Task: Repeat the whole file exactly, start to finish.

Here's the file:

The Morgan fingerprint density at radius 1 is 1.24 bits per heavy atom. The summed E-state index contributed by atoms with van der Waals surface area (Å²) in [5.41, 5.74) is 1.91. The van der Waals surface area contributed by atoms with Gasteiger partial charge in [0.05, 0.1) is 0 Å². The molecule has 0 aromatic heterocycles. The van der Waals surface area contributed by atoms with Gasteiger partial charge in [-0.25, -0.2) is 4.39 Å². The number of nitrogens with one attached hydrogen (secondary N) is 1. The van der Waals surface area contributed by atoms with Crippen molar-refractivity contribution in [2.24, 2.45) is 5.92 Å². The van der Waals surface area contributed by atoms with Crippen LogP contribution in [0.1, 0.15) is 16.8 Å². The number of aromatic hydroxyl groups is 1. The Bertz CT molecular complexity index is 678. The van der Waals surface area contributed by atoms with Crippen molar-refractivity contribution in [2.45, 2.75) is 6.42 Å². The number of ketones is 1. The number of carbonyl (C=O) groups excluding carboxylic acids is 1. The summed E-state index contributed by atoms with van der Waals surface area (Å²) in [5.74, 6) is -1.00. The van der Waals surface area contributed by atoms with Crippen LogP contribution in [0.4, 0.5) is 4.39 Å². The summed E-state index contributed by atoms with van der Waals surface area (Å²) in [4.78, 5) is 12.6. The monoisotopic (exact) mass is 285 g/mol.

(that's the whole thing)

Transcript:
The Morgan fingerprint density at radius 1 is 1.24 bits per heavy atom. The summed E-state index contributed by atoms with van der Waals surface area (Å²) in [5.41, 5.74) is 1.91. The van der Waals surface area contributed by atoms with Gasteiger partial charge in [0.05, 0.1) is 0 Å². The molecule has 0 aromatic heterocycles. The van der Waals surface area contributed by atoms with Gasteiger partial charge in [-0.25, -0.2) is 4.39 Å². The number of nitrogens with one attached hydrogen (secondary N) is 1. The van der Waals surface area contributed by atoms with Crippen molar-refractivity contribution in [2.24, 2.45) is 5.92 Å². The van der Waals surface area contributed by atoms with Crippen LogP contribution in [0.1, 0.15) is 16.8 Å². The number of aromatic hydroxyl groups is 1. The Bertz CT molecular complexity index is 678. The van der Waals surface area contributed by atoms with Crippen molar-refractivity contribution in [2.45, 2.75) is 6.42 Å². The number of ketones is 1. The number of carbonyl (C=O) groups excluding carboxylic acids is 1. The summed E-state index contributed by atoms with van der Waals surface area (Å²) in [5.74, 6) is -1.00. The van der Waals surface area contributed by atoms with Crippen LogP contribution in [0.4, 0.5) is 4.39 Å². The summed E-state index contributed by atoms with van der Waals surface area (Å²) in [4.78, 5) is 12.6. The monoisotopic (exact) mass is 285 g/mol.